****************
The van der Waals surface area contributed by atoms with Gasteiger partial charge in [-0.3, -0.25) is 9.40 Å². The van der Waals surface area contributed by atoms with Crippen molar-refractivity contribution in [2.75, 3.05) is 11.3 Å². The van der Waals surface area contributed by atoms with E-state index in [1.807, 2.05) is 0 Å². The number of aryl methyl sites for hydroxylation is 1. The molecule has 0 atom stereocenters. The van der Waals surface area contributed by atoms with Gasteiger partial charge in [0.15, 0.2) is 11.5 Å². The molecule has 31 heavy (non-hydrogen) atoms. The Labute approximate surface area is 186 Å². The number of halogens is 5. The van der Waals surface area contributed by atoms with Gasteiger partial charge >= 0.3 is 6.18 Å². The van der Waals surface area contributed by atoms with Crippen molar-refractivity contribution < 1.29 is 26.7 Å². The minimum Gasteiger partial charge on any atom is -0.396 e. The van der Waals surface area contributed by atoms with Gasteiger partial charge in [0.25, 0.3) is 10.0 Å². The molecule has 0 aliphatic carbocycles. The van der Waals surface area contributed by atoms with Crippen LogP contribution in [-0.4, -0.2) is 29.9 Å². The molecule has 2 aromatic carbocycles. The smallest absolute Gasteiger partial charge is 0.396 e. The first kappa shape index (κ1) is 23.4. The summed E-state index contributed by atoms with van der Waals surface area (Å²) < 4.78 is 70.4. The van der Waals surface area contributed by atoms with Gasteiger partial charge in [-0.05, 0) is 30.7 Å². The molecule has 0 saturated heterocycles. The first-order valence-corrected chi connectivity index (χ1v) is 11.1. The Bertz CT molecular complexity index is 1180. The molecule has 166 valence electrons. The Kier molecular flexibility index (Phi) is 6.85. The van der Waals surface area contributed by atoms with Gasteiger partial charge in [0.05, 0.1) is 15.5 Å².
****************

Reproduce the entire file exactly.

The van der Waals surface area contributed by atoms with Gasteiger partial charge in [-0.3, -0.25) is 9.40 Å². The van der Waals surface area contributed by atoms with Crippen molar-refractivity contribution in [2.75, 3.05) is 11.3 Å². The van der Waals surface area contributed by atoms with E-state index in [1.807, 2.05) is 0 Å². The number of aryl methyl sites for hydroxylation is 1. The molecule has 0 atom stereocenters. The van der Waals surface area contributed by atoms with Gasteiger partial charge in [0.15, 0.2) is 11.5 Å². The molecule has 31 heavy (non-hydrogen) atoms. The Labute approximate surface area is 186 Å². The number of halogens is 5. The van der Waals surface area contributed by atoms with Gasteiger partial charge >= 0.3 is 6.18 Å². The van der Waals surface area contributed by atoms with Crippen molar-refractivity contribution < 1.29 is 26.7 Å². The minimum Gasteiger partial charge on any atom is -0.396 e. The van der Waals surface area contributed by atoms with Gasteiger partial charge in [0.25, 0.3) is 10.0 Å². The molecule has 0 aliphatic carbocycles. The van der Waals surface area contributed by atoms with Crippen LogP contribution in [-0.4, -0.2) is 29.9 Å². The molecule has 2 aromatic carbocycles. The smallest absolute Gasteiger partial charge is 0.396 e. The first kappa shape index (κ1) is 23.4. The summed E-state index contributed by atoms with van der Waals surface area (Å²) < 4.78 is 70.4. The van der Waals surface area contributed by atoms with Gasteiger partial charge in [-0.05, 0) is 30.7 Å². The molecule has 0 saturated heterocycles. The first-order valence-corrected chi connectivity index (χ1v) is 11.1. The Bertz CT molecular complexity index is 1180. The molecule has 166 valence electrons. The Kier molecular flexibility index (Phi) is 6.85. The van der Waals surface area contributed by atoms with Gasteiger partial charge in [0.05, 0.1) is 15.5 Å².